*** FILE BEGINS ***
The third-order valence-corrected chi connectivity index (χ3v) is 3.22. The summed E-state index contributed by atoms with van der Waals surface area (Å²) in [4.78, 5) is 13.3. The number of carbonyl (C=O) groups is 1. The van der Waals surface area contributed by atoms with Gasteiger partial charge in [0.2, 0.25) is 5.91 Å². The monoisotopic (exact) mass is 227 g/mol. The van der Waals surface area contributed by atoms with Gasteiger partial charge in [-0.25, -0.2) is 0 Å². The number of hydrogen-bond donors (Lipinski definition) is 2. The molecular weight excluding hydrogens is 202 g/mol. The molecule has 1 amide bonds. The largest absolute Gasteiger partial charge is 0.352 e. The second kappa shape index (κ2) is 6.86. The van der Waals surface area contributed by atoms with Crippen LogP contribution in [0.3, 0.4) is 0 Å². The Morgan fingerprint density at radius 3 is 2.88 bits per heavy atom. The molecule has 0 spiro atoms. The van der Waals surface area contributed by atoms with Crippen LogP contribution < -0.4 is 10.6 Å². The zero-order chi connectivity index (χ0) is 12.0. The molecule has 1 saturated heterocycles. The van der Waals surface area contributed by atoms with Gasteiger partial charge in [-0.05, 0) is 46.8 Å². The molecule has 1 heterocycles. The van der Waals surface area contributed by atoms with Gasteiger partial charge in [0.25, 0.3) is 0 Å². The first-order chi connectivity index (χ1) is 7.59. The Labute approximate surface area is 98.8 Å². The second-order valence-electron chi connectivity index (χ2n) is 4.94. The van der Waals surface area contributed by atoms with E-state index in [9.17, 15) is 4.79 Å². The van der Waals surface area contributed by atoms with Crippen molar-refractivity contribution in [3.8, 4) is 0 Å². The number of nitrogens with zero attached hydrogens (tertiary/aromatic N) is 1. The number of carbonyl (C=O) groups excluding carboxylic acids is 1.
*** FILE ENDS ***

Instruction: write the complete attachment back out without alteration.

The third-order valence-corrected chi connectivity index (χ3v) is 3.22. The summed E-state index contributed by atoms with van der Waals surface area (Å²) in [4.78, 5) is 13.3. The number of carbonyl (C=O) groups is 1. The van der Waals surface area contributed by atoms with Gasteiger partial charge in [0.2, 0.25) is 5.91 Å². The monoisotopic (exact) mass is 227 g/mol. The van der Waals surface area contributed by atoms with Gasteiger partial charge in [-0.25, -0.2) is 0 Å². The number of hydrogen-bond donors (Lipinski definition) is 2. The molecular weight excluding hydrogens is 202 g/mol. The molecule has 1 amide bonds. The largest absolute Gasteiger partial charge is 0.352 e. The second kappa shape index (κ2) is 6.86. The van der Waals surface area contributed by atoms with Crippen LogP contribution in [0.3, 0.4) is 0 Å². The Morgan fingerprint density at radius 3 is 2.88 bits per heavy atom. The molecule has 0 spiro atoms. The van der Waals surface area contributed by atoms with Crippen LogP contribution < -0.4 is 10.6 Å². The zero-order chi connectivity index (χ0) is 12.0. The molecule has 1 saturated heterocycles. The van der Waals surface area contributed by atoms with Gasteiger partial charge in [-0.05, 0) is 46.8 Å². The molecule has 1 heterocycles. The van der Waals surface area contributed by atoms with Gasteiger partial charge in [0.25, 0.3) is 0 Å². The first-order chi connectivity index (χ1) is 7.59. The Labute approximate surface area is 98.8 Å². The second-order valence-electron chi connectivity index (χ2n) is 4.94. The van der Waals surface area contributed by atoms with E-state index in [9.17, 15) is 4.79 Å². The van der Waals surface area contributed by atoms with Crippen molar-refractivity contribution in [3.8, 4) is 0 Å². The number of nitrogens with zero attached hydrogens (tertiary/aromatic N) is 1. The number of carbonyl (C=O) groups excluding carboxylic acids is 1.